By mid-2017 New Zealand had 3.8 million mobile phones with active internet connections, up 11% on the previous year. That signalled a tipping point with home broadband connections down 3% and the transition to mobile as the sole phone connection increasingly common.
Between June 2016 and 2017 mobile phone internet use escalated 104%, to 6,453,000 gigabytes or around 1.7Gb per phone, enough for 40 hours of music or two hours of video. In the year to June 2018 there was a further jump of 56%, where we consumed over 10 million gigabytes of data.
This information will be more difficult to track from internet service providers after this year as StatisticsNZ says it no longer has the budget to collect the data.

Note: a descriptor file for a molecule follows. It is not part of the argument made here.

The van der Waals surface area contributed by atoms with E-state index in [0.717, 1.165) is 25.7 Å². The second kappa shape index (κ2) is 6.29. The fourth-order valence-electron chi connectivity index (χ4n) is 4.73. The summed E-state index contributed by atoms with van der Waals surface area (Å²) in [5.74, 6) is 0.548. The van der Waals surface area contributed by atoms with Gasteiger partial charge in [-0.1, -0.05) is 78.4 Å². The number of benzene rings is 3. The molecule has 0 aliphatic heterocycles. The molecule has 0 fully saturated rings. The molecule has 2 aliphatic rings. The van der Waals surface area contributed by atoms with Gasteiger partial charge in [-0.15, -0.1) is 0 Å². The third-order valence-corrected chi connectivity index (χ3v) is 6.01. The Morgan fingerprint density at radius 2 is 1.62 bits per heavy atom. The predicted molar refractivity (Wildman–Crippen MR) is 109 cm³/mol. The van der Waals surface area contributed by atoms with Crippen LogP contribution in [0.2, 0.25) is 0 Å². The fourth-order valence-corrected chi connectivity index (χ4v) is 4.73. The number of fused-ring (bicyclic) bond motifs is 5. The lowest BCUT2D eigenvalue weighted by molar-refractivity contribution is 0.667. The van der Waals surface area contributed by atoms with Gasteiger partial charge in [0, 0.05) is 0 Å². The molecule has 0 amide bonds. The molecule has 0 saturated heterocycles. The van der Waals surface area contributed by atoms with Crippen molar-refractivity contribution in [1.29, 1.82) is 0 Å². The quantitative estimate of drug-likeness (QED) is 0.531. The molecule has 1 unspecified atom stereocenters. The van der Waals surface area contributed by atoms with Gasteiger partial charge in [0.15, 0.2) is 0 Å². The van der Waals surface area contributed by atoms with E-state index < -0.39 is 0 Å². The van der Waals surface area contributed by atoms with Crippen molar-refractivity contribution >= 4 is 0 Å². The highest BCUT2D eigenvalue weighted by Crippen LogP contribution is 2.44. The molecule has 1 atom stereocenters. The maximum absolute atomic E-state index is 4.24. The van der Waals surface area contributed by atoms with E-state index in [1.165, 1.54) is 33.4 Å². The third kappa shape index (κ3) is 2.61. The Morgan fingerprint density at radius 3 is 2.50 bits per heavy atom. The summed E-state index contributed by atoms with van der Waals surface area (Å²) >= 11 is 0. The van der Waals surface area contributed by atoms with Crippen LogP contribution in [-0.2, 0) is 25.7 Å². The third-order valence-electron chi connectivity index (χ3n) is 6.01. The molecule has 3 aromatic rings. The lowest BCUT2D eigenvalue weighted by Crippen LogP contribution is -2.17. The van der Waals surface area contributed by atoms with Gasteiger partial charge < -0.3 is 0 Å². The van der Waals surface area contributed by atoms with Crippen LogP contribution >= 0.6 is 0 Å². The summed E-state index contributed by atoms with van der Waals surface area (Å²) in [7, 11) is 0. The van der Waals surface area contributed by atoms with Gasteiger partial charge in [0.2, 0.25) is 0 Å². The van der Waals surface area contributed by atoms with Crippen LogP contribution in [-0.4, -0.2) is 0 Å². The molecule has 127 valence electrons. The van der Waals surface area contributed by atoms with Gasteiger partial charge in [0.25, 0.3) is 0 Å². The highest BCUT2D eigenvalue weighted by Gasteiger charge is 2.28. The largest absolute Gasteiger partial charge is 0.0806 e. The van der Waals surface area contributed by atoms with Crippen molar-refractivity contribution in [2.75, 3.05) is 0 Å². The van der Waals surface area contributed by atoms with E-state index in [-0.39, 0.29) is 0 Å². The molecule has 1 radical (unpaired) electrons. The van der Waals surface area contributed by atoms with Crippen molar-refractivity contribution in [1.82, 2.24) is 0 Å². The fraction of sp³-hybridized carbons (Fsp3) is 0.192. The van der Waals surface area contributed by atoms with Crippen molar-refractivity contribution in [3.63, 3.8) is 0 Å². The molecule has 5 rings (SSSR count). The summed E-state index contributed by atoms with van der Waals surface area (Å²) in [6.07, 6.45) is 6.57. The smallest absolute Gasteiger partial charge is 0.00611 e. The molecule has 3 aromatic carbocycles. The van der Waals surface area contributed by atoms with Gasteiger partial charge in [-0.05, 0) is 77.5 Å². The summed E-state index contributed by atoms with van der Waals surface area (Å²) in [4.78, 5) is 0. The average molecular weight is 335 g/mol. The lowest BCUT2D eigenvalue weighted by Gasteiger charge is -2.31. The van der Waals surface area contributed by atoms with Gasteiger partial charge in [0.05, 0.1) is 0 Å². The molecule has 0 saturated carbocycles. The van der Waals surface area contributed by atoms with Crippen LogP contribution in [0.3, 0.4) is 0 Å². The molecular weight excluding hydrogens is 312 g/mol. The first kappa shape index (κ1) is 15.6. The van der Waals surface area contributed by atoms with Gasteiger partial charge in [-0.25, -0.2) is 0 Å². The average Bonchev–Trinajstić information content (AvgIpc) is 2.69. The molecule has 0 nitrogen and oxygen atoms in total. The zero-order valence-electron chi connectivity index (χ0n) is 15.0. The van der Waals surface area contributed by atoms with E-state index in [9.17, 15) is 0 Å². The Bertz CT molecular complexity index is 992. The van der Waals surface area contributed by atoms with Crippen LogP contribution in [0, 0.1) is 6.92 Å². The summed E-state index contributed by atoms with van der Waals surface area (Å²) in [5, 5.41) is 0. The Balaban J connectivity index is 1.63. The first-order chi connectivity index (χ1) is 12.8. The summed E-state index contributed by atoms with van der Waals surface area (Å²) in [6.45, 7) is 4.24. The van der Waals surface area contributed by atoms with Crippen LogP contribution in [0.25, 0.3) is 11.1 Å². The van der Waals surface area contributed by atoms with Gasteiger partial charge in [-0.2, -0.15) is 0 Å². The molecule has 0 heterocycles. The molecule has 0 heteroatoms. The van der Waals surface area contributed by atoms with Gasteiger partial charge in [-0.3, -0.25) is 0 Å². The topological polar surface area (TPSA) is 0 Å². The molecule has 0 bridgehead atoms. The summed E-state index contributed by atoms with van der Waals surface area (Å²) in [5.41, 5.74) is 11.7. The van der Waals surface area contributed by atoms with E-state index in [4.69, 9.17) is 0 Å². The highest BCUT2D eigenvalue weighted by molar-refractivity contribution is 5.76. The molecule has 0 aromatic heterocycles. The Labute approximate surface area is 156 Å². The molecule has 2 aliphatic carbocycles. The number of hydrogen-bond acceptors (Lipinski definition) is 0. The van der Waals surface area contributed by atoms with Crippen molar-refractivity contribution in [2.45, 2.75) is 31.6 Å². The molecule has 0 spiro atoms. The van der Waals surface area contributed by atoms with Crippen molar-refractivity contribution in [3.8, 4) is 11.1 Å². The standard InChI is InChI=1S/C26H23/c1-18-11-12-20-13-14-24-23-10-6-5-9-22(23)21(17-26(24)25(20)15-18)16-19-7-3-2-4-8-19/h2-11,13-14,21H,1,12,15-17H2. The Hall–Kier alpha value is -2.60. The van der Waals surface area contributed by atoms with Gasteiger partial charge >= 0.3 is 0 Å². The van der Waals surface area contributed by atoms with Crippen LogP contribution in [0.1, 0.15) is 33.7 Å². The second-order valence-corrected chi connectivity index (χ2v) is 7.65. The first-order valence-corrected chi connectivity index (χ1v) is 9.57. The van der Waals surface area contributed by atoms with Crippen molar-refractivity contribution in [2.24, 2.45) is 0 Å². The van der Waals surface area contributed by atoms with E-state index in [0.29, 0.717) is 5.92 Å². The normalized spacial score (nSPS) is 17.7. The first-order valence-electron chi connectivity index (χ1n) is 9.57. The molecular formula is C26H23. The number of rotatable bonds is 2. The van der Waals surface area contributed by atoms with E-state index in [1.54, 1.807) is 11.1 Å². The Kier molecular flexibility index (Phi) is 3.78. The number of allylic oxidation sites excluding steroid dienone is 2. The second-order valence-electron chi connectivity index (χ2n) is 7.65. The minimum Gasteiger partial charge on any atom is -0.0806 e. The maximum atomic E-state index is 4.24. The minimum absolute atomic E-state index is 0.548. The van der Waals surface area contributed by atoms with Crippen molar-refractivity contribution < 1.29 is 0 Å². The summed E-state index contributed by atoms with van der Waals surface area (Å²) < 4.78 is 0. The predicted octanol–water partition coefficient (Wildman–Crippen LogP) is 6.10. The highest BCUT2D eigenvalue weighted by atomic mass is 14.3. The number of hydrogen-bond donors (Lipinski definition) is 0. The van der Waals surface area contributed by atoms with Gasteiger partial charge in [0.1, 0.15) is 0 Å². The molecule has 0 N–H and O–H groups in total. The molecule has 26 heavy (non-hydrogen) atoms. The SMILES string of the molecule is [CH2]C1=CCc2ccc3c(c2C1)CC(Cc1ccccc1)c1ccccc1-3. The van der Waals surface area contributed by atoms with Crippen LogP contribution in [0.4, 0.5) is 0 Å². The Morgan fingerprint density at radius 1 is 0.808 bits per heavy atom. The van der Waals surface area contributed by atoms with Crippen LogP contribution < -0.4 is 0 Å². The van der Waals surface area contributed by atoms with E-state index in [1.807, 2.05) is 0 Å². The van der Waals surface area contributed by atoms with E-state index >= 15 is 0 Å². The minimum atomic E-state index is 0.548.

Just as we’re coming to terms with our device addictions, we’re about to take a high jump into next generation telecoms. We will be even more entwined in the internet of things (IoT), raising more issues about connectivity and privacy than our current privacy and copyright laws can possibly cope with.
Much of the world is already building and starting to engage with 5G networking, something our carriers are struggling with because of complexity, cost and uncertainty about who can provide the infrastructure.
Essentially 5G will deliver faster responses with less latency between multiple wirelessly connected devices ranging from household appliances and gadgets to vehicles, healthcare, chipped animals and real time communication with AI, smart machines and robots.
It opens the way for ‘network slicing’, resulting in endless mini-networks between mobile and fixed devices that can connect to anything with a chip in it.